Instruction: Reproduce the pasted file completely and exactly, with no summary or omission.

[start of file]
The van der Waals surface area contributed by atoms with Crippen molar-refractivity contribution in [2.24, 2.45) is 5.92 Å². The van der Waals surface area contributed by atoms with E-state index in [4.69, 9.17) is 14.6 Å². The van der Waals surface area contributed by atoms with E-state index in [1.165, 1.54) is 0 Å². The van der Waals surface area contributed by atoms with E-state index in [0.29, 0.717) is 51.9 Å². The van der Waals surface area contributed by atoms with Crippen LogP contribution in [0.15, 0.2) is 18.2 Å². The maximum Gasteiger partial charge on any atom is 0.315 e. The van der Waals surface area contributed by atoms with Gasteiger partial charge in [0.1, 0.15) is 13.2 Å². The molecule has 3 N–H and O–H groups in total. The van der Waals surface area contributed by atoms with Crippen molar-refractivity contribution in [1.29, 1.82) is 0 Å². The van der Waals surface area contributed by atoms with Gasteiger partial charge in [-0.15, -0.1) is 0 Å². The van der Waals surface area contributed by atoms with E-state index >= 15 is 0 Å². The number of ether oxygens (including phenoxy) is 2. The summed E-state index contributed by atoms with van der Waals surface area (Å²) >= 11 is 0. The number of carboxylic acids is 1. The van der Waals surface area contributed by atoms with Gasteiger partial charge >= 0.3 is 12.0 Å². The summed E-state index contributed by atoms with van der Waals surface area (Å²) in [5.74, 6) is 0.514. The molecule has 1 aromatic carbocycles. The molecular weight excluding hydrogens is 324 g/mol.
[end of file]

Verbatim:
The van der Waals surface area contributed by atoms with Crippen molar-refractivity contribution in [2.24, 2.45) is 5.92 Å². The van der Waals surface area contributed by atoms with E-state index in [4.69, 9.17) is 14.6 Å². The van der Waals surface area contributed by atoms with E-state index in [1.165, 1.54) is 0 Å². The van der Waals surface area contributed by atoms with E-state index in [0.29, 0.717) is 51.9 Å². The van der Waals surface area contributed by atoms with Crippen LogP contribution in [0.15, 0.2) is 18.2 Å². The maximum Gasteiger partial charge on any atom is 0.315 e. The van der Waals surface area contributed by atoms with Gasteiger partial charge in [0.1, 0.15) is 13.2 Å². The molecule has 3 N–H and O–H groups in total. The van der Waals surface area contributed by atoms with Crippen molar-refractivity contribution in [1.29, 1.82) is 0 Å². The van der Waals surface area contributed by atoms with Gasteiger partial charge in [-0.15, -0.1) is 0 Å². The van der Waals surface area contributed by atoms with E-state index >= 15 is 0 Å². The number of ether oxygens (including phenoxy) is 2. The summed E-state index contributed by atoms with van der Waals surface area (Å²) >= 11 is 0. The number of carboxylic acids is 1. The van der Waals surface area contributed by atoms with Gasteiger partial charge >= 0.3 is 12.0 Å². The summed E-state index contributed by atoms with van der Waals surface area (Å²) in [5.74, 6) is 0.514. The molecule has 1 aromatic carbocycles. The molecular weight excluding hydrogens is 324 g/mol.